Having said that, it's a Saturday, and why waste a Saturday when you've got a group of guys who are intrepid enough to blaze our own trail?
It took us about 3 hours to get to Cochrane for a coffee stop. In those three hours we rode some primary roads, those that most people are familiar with. We also plowed westward into the strong winds on some secondary roads, such as Airport road, that 95% of avid cyclists are familiar with. We knew we had a good thing going, so we continued onto some tertiary roads, those without pavement and names, only known by their township or range numbers, that a small group of cyclocross/mountain bikers/dedicated winter cyclists are familiar with, say 5% of the riding population. With so much fun and good exercise at hand, we descended into the world of roads beyond the tertiary system. Those that are only faint grey lines on maps, or not even on maps at all. They're used by ranchers, marked only by which ranches or wells they access, and have no fences on them between us and the local bull population. They're beautiful, windy, remote and fill us with a sense of adventure. It's likely no other group ride has ever sat down for a cup of coffee at Cochrane Coffee traders, having arrived by that route, other than 4 of us - Keith, Craig, Shawn and myself.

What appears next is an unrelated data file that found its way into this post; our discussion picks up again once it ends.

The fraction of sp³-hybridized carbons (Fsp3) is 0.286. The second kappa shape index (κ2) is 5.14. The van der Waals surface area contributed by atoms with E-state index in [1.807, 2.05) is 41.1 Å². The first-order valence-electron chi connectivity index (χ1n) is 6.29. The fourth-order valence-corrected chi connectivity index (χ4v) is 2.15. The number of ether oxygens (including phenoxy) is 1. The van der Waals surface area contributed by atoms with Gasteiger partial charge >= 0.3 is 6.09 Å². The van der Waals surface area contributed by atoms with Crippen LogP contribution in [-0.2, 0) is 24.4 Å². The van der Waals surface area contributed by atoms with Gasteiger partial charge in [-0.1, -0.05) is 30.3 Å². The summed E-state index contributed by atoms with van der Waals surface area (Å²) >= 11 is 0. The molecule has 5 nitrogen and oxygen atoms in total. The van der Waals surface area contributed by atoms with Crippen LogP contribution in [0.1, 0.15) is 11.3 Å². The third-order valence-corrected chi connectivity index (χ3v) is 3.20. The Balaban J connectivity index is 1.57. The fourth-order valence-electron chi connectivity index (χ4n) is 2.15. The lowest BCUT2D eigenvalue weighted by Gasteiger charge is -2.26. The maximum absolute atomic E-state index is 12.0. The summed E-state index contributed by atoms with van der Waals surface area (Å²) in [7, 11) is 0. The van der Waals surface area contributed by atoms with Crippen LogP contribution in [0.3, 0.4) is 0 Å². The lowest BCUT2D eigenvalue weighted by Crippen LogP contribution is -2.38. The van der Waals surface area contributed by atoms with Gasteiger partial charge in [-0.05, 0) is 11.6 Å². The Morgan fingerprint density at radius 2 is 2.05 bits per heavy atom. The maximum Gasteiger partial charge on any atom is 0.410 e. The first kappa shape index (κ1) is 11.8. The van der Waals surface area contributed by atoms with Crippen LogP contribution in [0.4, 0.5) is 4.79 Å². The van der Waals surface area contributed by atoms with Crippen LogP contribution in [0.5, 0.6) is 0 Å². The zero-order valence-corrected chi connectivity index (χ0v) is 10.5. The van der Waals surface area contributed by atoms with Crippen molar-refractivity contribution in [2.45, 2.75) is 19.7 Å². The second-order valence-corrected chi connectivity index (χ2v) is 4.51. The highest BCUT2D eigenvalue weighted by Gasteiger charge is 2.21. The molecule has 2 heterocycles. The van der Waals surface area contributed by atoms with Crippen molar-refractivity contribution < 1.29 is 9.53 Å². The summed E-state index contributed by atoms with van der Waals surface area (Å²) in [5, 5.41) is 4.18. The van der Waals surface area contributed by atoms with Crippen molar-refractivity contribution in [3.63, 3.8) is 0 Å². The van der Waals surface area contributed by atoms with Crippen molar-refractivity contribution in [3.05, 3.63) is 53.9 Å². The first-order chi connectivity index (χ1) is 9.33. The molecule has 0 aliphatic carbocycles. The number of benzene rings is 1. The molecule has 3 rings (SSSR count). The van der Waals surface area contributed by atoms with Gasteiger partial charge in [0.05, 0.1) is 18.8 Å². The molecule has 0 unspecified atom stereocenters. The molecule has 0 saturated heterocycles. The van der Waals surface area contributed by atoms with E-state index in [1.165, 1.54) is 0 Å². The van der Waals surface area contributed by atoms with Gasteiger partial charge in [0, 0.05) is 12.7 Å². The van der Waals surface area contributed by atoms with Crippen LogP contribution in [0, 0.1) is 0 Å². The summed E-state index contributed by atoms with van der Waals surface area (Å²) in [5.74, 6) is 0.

That's Alberta riding. Most of our provinces roads aren't paved. Most of our land is sparsely populated. The terrain we rode through today is why film crews visit to make western films. The panoramas that stuck with most are true wild rose country.
Maybe it's not that profound, but you can't tell good riding stories without stretching a few notches beyond "normal".